1. Tibetan women may have more choices than the Supreme Court allows American women in some places. Every sentient being is precious until they are not wanted and end up being psychologically damaged and act out in a psychopathic manner. This experiment was done in Romania under Ceausescu. Perhaps American women need to learn alternatives such as those well known by Courtesans and such?

  2. Be careful when you are so much involve in Western idea of Abuse. In the West, so many silly things are regarded as abuse. Therefore, younger people have no sense of respect to elders, older age, teachers and anyone. In India, if young boys are naughty in the street, any older people can speak to them and they listen because there is a sense of respect. If such thing is happened in the West, nobody will show respect instead charge you abuse. Thats the difference between becoming so much sensitive to what abuse means in the West and East. Parents cannot discipline kids and even scolding is an abuse. When kids are told everything is abuse at school, they even blame parents who try to discipline their kids for their own sake. In Asian culture, genuine motivation is appreciated even if physical action appeared little rough or tough. Over there, no one wanted to know one’s genuine motivation, you will be charged abuse if you slap your child. We say in Tibetan “Those who care you, their voice is bitter”. When we were young we have genuine positive feeling, that when master slaps you, it is considered blessing and he cares us. In the West, if that happened, it is taught an abuse since their childhood. Kids considered even their parents as their enemy if they happened to slap kids even once in the life time. They never forgive. It is not the fault of kids but system that teach so much negative and poisoned the brain. No one care about someone’s motivation but all physical action is regarded abuse and unacceptable. One of the worse impact of such thing is when they grow up, they become zero toleration for everything. Thus they become short temper and very defensive for every little thing. You want respect but you do not care others need. You want someone to listen you but you do not want to listen anyone. You have always good ideas and wanted to sell others as innovative even though it values nothing. Western ideology is deeply governed by the psychology which has no depth and its new in the world. We have thousand years old culture, philosophy and literature where there is ocean of knowledge which teach how to think positive and use antidote as cure for every negative action. There is no need of borrowing new established idea if we know how to explore our own wealthy wisdom and resolve every issue. When our youngster talk about women rights in Tibetan community, it appears that they are totally stranger about our culture which has treated women always equal in every respect. Study Tibetan literature, history and see where women were not treated equal. But I don’t deny that in the society, since biologically man are stronger, they have use more muscle sometimes for good and sometimes for controlling. But those few incidents, one cannot generalized. History is the evident that wherever real abuse was carried on for many centuries, the revolution came there to set rules on how to prevent and categorically so much things are made up to call what are abuse. It is all man made things in the West and not a wisdom or knowledge.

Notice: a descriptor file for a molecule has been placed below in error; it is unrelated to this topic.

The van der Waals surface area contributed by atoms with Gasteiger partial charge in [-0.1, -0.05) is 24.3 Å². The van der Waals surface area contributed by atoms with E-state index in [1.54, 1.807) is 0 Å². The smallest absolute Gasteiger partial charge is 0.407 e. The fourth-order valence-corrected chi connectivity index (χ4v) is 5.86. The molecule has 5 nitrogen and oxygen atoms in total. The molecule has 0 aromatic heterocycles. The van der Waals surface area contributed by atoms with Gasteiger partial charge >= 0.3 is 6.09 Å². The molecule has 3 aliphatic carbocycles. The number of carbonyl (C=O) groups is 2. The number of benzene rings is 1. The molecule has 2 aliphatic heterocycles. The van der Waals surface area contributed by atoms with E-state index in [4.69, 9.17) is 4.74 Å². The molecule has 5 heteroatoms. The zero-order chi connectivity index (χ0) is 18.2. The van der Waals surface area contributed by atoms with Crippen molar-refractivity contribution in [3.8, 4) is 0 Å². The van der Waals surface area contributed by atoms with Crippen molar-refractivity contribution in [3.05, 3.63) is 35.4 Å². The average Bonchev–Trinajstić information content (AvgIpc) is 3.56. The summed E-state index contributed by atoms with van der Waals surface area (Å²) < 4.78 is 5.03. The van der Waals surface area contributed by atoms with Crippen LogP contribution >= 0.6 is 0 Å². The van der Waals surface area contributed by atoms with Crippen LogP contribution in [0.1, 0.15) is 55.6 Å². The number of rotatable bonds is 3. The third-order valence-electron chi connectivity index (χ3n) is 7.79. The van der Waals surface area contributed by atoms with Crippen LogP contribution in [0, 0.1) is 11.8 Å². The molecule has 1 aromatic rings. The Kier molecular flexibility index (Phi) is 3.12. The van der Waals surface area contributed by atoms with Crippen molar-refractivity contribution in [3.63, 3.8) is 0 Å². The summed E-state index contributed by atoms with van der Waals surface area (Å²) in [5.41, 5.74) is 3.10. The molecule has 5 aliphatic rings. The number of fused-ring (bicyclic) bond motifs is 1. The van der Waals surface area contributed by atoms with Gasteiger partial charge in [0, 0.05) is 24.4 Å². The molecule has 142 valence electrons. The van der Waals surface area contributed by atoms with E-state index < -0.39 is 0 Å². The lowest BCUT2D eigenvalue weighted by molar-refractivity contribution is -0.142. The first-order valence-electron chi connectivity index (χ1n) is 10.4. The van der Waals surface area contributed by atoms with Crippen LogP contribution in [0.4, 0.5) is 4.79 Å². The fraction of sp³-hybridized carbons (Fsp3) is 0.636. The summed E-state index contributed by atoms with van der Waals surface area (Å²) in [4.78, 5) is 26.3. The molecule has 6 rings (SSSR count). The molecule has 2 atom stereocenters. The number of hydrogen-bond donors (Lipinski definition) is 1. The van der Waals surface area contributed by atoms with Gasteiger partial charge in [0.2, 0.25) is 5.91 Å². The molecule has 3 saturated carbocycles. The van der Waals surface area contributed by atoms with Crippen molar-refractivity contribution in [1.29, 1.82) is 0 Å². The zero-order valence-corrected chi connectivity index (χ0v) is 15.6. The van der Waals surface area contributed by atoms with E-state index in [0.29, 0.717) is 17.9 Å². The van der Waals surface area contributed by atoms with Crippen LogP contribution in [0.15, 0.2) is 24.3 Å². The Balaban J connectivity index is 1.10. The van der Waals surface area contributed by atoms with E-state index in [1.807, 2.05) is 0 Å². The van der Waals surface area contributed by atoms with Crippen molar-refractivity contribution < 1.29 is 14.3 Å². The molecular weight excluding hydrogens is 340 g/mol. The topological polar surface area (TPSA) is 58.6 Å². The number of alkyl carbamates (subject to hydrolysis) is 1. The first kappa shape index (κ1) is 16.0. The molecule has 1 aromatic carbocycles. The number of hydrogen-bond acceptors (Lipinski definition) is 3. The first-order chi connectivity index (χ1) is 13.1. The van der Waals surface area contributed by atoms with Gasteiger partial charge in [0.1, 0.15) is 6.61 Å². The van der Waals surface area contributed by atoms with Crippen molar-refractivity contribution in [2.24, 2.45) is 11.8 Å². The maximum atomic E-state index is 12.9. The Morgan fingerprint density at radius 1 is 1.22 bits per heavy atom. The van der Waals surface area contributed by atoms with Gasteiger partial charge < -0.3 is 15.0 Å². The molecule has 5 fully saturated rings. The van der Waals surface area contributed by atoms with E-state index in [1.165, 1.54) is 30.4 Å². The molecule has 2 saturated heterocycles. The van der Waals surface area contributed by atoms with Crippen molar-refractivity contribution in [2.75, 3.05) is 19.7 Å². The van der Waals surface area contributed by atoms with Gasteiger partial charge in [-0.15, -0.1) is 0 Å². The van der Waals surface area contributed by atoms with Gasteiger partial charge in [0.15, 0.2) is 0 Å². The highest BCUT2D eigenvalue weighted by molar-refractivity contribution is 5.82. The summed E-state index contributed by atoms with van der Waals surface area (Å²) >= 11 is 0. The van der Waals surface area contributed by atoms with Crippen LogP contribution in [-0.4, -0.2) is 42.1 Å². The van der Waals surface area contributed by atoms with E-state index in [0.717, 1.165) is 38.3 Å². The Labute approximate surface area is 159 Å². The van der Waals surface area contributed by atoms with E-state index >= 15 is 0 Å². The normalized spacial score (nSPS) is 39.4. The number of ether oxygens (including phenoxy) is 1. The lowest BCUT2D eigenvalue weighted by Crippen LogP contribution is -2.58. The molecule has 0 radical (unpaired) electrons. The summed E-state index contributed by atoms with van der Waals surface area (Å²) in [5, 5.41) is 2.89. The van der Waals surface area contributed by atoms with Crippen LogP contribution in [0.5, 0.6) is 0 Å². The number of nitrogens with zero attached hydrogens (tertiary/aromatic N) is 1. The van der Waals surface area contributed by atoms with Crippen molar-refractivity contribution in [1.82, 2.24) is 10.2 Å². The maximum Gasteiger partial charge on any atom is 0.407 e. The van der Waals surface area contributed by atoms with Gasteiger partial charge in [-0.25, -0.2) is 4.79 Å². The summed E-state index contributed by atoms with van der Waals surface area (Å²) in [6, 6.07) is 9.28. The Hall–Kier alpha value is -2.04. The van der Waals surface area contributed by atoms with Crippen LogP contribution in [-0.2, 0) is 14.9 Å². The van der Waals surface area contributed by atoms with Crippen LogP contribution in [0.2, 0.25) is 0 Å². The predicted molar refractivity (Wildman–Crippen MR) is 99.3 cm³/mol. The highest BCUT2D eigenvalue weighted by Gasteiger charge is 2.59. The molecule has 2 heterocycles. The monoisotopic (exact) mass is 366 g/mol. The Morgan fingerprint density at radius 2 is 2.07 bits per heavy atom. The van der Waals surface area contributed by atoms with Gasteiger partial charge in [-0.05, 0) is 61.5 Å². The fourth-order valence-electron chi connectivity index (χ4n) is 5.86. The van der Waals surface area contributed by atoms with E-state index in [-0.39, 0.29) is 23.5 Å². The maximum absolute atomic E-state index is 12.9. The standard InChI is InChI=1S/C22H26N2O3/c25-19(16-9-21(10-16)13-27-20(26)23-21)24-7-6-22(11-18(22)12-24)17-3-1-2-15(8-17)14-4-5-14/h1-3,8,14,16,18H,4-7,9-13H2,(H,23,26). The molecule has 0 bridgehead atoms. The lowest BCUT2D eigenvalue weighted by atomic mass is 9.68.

3. Domestic abuse is as serious as terrorism. And abuse can flow from either gender. 6 week Johnny Deep Vs Amber Heard trial in Virginia court will give insight into what controlling behaviour can look like. Abuse isn’t just a slap or a kick, it can be psychological games without physical touch. BBC news reports ” mutual abuse ” between the couple, though both pleads innocence.